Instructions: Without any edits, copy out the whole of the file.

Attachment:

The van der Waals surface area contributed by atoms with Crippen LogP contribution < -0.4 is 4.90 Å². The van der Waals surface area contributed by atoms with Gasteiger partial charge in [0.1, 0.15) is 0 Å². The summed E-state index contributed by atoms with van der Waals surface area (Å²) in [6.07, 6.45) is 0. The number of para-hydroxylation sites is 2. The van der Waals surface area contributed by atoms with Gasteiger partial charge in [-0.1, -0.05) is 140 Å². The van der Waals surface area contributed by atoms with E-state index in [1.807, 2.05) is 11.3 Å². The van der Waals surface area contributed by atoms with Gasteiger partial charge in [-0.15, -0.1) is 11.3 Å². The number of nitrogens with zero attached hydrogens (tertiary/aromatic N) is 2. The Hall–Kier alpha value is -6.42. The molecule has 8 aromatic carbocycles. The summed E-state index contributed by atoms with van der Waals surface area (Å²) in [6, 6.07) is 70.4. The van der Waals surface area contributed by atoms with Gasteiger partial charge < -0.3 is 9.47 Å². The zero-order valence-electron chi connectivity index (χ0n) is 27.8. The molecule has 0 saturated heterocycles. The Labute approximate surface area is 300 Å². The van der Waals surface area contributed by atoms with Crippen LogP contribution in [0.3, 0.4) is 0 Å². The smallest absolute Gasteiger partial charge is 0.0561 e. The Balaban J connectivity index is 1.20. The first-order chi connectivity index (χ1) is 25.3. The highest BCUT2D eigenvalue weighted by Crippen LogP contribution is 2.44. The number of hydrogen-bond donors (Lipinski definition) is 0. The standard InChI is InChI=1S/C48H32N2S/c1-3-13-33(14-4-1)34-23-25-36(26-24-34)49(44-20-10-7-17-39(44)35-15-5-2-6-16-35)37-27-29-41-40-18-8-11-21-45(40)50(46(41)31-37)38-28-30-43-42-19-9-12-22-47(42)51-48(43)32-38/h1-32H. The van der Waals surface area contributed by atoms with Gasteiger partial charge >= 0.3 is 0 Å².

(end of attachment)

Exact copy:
The van der Waals surface area contributed by atoms with Crippen LogP contribution < -0.4 is 4.90 Å². The van der Waals surface area contributed by atoms with Gasteiger partial charge in [0.1, 0.15) is 0 Å². The summed E-state index contributed by atoms with van der Waals surface area (Å²) in [6.07, 6.45) is 0. The number of para-hydroxylation sites is 2. The van der Waals surface area contributed by atoms with Gasteiger partial charge in [-0.1, -0.05) is 140 Å². The van der Waals surface area contributed by atoms with E-state index in [1.807, 2.05) is 11.3 Å². The van der Waals surface area contributed by atoms with Gasteiger partial charge in [-0.15, -0.1) is 11.3 Å². The number of nitrogens with zero attached hydrogens (tertiary/aromatic N) is 2. The Hall–Kier alpha value is -6.42. The molecule has 8 aromatic carbocycles. The summed E-state index contributed by atoms with van der Waals surface area (Å²) in [6, 6.07) is 70.4. The van der Waals surface area contributed by atoms with Gasteiger partial charge < -0.3 is 9.47 Å². The zero-order valence-electron chi connectivity index (χ0n) is 27.8. The molecule has 0 saturated heterocycles. The Labute approximate surface area is 300 Å². The van der Waals surface area contributed by atoms with Crippen LogP contribution in [0.3, 0.4) is 0 Å². The smallest absolute Gasteiger partial charge is 0.0561 e. The Balaban J connectivity index is 1.20. The first-order chi connectivity index (χ1) is 25.3. The highest BCUT2D eigenvalue weighted by Crippen LogP contribution is 2.44. The number of hydrogen-bond donors (Lipinski definition) is 0. The standard InChI is InChI=1S/C48H32N2S/c1-3-13-33(14-4-1)34-23-25-36(26-24-34)49(44-20-10-7-17-39(44)35-15-5-2-6-16-35)37-27-29-41-40-18-8-11-21-45(40)50(46(41)31-37)38-28-30-43-42-19-9-12-22-47(42)51-48(43)32-38/h1-32H. The van der Waals surface area contributed by atoms with Gasteiger partial charge >= 0.3 is 0 Å².